## Argument evaluation strategies¶

Programming languages through the years have introduced several strategies to determine when and how to evaluate the argument of a routine call (by a routine, we mean a sequence of code that can be called with parameters like functions, procedures, methods, processes, coroutines, etc.). When a routine is called, its code is run with the parameters substituted by the actual arguments provided during the call. What differs is the exact nature of the substitution.

Call-by-value replaces the parameters in the routine body with the value of the arguments. In other words, the expressions in arguments are evaluated and this value is bound to the routine's parameters seen as local variables of the routine. Thus, the callee cannot modify a value referred to by the caller through its argument. This strategy is the most common strategy, used in C, Scheme, etc.

Call-by-reference replaces the parameters by a reference to the value of the arguments. The reference is handled transparently in the routine body, where parameters are used like local variables. This strategy allows a routine to alter a value refered by the caller. This strategy is available in Pascal, Fortran, C++ (using a reference for the type of the parameter), etc.

Call-by-name replaces the parameters in the routine body with the expressions given as actual arguments. This strategy is not very common in programming languages (Algol60 introduced it), but corresponds to the macro mechanism, with the exception of the time of evaluation (calling-by-name is interleaved with evaluation, while macros are textual substitutions done before any evaluation, which may lead to differences when a routine definition can be the product of the evaluation).

This categorization is blurred by the nature of the programming languages: declarative (e.g. purely functional) or imperative, the type system (if any; consider the C++ approach where arguments are passed by values, but a reference type exists), the representation of values (if all values are ‟boxed〞and implemented as pointers to boxes, the call by value cannot be distinguished from the call by reference), and additional mechanisms (like lazy evaluation, memoization or futures and promises), etc.

### Antescofo Evaluation Strategy¶

Antescofo implements call-by-value for functions, process and objects; and Antescofo macros implement textual substitution, which loosely corresponds to call-by-name.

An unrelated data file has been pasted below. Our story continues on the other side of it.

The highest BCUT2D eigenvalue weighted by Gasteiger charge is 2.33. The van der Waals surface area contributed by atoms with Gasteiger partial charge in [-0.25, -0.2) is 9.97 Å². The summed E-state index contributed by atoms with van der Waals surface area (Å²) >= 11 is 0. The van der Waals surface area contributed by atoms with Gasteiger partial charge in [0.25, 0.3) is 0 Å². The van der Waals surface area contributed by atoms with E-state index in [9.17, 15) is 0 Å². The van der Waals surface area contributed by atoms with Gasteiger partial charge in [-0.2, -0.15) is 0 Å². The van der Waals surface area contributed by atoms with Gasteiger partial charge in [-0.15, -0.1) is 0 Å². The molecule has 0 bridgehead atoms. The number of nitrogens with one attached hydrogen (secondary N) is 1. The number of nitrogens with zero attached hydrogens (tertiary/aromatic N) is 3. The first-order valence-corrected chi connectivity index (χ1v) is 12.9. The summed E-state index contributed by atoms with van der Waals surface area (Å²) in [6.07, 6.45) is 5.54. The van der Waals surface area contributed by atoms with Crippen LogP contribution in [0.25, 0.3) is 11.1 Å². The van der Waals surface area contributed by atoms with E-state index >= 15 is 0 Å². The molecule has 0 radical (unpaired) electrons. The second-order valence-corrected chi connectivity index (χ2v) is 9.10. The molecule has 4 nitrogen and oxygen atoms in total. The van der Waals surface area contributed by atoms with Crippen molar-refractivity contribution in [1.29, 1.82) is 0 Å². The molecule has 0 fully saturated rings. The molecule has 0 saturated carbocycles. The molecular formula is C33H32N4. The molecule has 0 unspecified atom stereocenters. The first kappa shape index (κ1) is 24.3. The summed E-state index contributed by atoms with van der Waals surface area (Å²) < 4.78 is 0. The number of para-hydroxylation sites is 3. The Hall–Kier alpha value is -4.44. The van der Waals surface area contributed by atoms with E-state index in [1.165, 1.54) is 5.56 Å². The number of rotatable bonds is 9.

However, nota bene that Antescofo data structures, i.e. tab, map, nim and string, are implemented through a reference to an underlying memory area. So, for instance, a tab may be shared between the caller and the callee even if the call is by value. This ends up with a behavior like call-by-reference for data structures. This behavior "call-by-value where the value is a reference" is common: this is for instance the behavior in C, C++ or Java.

The following example illustrates this point. Consider the following process and variable definitions:

@proc_def ::P($a,$b)
{
let $b :=$b + 1
let $a[0] :=$b
}

$t := [3, 1, 2]$x := 10


the corresponding data layout:

Then, the call

::P($t,$x)
print $t print$x


will produce:

  [11, 2, 1]
10


The evaluation is sketched in the following diagram

The value of $t is copied into the parameter $a but this value is a reference to an underlyng memory zone where the tab is actually stored. So, when the first element of the tab is updated in the process, this is visible in the value referenced by $t. On the other hand, $x still refers to the value 10 because this value is fully copied into parameter $b and a subsequent change does not affect the value refered by $x.

Consider now the call:

::P($t + [10, 20, 30],$x+1)
print $t print$x


it will produce:

  [3, 2, 1]
10


The values referred to by $t and $x are untouched by the evaluation of ::P which is sketched in the following diagram:

This time, the values in the caller are unaffected by the execution of ::P. As a matter of fact, expression $t +[10, 20, 30] creates a new tab and it it this new tab that is mutated by the element assignment in the process. The consequence is that the value refered by $t remains unaltered.

As a final example, examine the following expression:

::P(@sort($t),$x)
print $t print$x


it will produce:

  [11, 2, 3]
10


This time, the argument @sort($t) modifies the tab referred by $t in place and returns its argument. So the tab processed by ::P is also the tab referred by \$t.

Notice that the previous examples involve processes but the same behavior is achieved with functions. Nota bene that scalars are never modified through a function or a process call.